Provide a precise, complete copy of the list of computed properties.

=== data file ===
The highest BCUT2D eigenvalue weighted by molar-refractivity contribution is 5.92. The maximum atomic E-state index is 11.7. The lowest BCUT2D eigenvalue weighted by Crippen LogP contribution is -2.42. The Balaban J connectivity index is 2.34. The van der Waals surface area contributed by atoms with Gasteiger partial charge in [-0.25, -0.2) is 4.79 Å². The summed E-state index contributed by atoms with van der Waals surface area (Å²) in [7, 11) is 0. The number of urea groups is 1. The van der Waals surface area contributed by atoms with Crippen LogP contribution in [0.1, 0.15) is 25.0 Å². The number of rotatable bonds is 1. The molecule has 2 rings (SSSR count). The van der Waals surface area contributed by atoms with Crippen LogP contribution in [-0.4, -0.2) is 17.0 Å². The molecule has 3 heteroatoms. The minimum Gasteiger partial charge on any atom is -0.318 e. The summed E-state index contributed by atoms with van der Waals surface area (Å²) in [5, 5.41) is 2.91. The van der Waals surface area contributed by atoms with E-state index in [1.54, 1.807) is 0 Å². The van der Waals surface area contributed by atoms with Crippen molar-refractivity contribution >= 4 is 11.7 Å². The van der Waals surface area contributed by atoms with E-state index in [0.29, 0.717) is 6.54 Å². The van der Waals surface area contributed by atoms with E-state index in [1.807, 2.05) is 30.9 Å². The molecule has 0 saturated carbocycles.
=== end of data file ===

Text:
The highest BCUT2D eigenvalue weighted by molar-refractivity contribution is 5.92. The maximum atomic E-state index is 11.7. The lowest BCUT2D eigenvalue weighted by Crippen LogP contribution is -2.42. The Balaban J connectivity index is 2.34. The van der Waals surface area contributed by atoms with Gasteiger partial charge in [-0.25, -0.2) is 4.79 Å². The summed E-state index contributed by atoms with van der Waals surface area (Å²) in [7, 11) is 0. The number of urea groups is 1. The van der Waals surface area contributed by atoms with Crippen LogP contribution in [0.1, 0.15) is 25.0 Å². The number of rotatable bonds is 1. The molecule has 2 rings (SSSR count). The van der Waals surface area contributed by atoms with Crippen LogP contribution in [-0.4, -0.2) is 17.0 Å². The molecule has 3 heteroatoms. The minimum Gasteiger partial charge on any atom is -0.318 e. The summed E-state index contributed by atoms with van der Waals surface area (Å²) in [5, 5.41) is 2.91. The van der Waals surface area contributed by atoms with E-state index in [1.54, 1.807) is 0 Å². The van der Waals surface area contributed by atoms with Crippen molar-refractivity contribution >= 4 is 11.7 Å². The van der Waals surface area contributed by atoms with E-state index in [0.29, 0.717) is 6.54 Å². The van der Waals surface area contributed by atoms with E-state index in [1.807, 2.05) is 30.9 Å². The molecule has 0 saturated carbocycles.